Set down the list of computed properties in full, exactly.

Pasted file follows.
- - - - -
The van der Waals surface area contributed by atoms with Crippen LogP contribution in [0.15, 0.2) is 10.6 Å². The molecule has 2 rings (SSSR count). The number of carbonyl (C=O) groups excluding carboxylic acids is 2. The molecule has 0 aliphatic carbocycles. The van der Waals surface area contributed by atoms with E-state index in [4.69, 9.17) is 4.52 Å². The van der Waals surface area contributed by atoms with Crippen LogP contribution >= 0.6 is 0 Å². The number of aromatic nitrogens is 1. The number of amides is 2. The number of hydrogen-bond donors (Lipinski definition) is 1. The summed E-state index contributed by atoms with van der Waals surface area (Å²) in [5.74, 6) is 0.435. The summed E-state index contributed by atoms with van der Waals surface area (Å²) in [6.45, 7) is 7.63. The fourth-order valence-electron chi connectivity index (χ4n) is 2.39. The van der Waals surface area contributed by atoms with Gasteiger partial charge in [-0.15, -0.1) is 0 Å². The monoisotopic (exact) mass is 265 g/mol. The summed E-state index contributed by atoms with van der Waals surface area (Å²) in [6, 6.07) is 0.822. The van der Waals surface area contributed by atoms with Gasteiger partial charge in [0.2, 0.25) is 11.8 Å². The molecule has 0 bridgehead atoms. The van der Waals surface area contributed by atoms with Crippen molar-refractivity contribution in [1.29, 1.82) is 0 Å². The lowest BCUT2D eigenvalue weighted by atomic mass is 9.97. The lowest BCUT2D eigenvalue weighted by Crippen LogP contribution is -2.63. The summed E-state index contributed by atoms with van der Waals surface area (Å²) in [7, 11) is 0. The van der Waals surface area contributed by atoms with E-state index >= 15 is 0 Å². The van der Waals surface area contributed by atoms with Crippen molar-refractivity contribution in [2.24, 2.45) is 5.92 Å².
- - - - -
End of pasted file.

The van der Waals surface area contributed by atoms with Crippen LogP contribution in [0.15, 0.2) is 10.6 Å². The molecule has 2 rings (SSSR count). The number of carbonyl (C=O) groups excluding carboxylic acids is 2. The molecule has 0 aliphatic carbocycles. The van der Waals surface area contributed by atoms with E-state index in [4.69, 9.17) is 4.52 Å². The van der Waals surface area contributed by atoms with Crippen LogP contribution >= 0.6 is 0 Å². The number of aromatic nitrogens is 1. The number of amides is 2. The number of hydrogen-bond donors (Lipinski definition) is 1. The summed E-state index contributed by atoms with van der Waals surface area (Å²) in [5.74, 6) is 0.435. The summed E-state index contributed by atoms with van der Waals surface area (Å²) in [6.45, 7) is 7.63. The fourth-order valence-electron chi connectivity index (χ4n) is 2.39. The van der Waals surface area contributed by atoms with Gasteiger partial charge in [-0.15, -0.1) is 0 Å². The monoisotopic (exact) mass is 265 g/mol. The summed E-state index contributed by atoms with van der Waals surface area (Å²) in [6, 6.07) is 0.822. The van der Waals surface area contributed by atoms with Gasteiger partial charge in [0.2, 0.25) is 11.8 Å². The molecule has 0 bridgehead atoms. The van der Waals surface area contributed by atoms with Crippen molar-refractivity contribution in [1.29, 1.82) is 0 Å². The lowest BCUT2D eigenvalue weighted by atomic mass is 9.97. The lowest BCUT2D eigenvalue weighted by Crippen LogP contribution is -2.63. The summed E-state index contributed by atoms with van der Waals surface area (Å²) in [7, 11) is 0. The van der Waals surface area contributed by atoms with E-state index >= 15 is 0 Å². The van der Waals surface area contributed by atoms with Crippen molar-refractivity contribution in [2.24, 2.45) is 5.92 Å².